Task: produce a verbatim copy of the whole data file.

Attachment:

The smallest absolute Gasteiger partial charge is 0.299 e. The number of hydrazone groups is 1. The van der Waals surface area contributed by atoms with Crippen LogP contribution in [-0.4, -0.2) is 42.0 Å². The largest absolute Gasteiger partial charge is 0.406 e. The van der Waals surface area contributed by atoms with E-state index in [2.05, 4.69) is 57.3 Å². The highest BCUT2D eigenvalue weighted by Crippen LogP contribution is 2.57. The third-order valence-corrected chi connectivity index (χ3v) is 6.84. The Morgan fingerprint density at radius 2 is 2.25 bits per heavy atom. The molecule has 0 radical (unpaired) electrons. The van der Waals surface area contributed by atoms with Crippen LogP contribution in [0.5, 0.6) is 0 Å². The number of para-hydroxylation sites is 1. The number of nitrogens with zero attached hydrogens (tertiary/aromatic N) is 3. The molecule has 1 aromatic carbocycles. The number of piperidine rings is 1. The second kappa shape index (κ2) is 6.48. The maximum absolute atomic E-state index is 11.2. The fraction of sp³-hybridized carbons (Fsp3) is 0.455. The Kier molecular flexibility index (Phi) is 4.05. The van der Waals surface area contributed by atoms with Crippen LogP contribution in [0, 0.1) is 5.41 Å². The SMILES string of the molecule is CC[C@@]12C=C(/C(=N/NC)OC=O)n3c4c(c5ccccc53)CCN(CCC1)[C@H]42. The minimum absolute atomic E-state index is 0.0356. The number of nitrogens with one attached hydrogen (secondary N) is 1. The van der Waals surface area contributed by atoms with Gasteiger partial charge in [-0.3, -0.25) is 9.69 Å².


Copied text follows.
The smallest absolute Gasteiger partial charge is 0.299 e. The number of hydrazone groups is 1. The van der Waals surface area contributed by atoms with Crippen LogP contribution in [-0.4, -0.2) is 42.0 Å². The largest absolute Gasteiger partial charge is 0.406 e. The van der Waals surface area contributed by atoms with E-state index in [2.05, 4.69) is 57.3 Å². The highest BCUT2D eigenvalue weighted by Crippen LogP contribution is 2.57. The third-order valence-corrected chi connectivity index (χ3v) is 6.84. The Morgan fingerprint density at radius 2 is 2.25 bits per heavy atom. The molecule has 0 radical (unpaired) electrons. The van der Waals surface area contributed by atoms with Crippen LogP contribution in [0.5, 0.6) is 0 Å². The number of para-hydroxylation sites is 1. The number of nitrogens with zero attached hydrogens (tertiary/aromatic N) is 3. The molecule has 1 aromatic carbocycles. The number of piperidine rings is 1. The second kappa shape index (κ2) is 6.48. The maximum absolute atomic E-state index is 11.2. The fraction of sp³-hybridized carbons (Fsp3) is 0.455. The Kier molecular flexibility index (Phi) is 4.05. The van der Waals surface area contributed by atoms with Crippen LogP contribution in [0, 0.1) is 5.41 Å². The SMILES string of the molecule is CC[C@@]12C=C(/C(=N/NC)OC=O)n3c4c(c5ccccc53)CCN(CCC1)[C@H]42. The minimum absolute atomic E-state index is 0.0356. The number of nitrogens with one attached hydrogen (secondary N) is 1. The van der Waals surface area contributed by atoms with Gasteiger partial charge in [-0.3, -0.25) is 9.69 Å².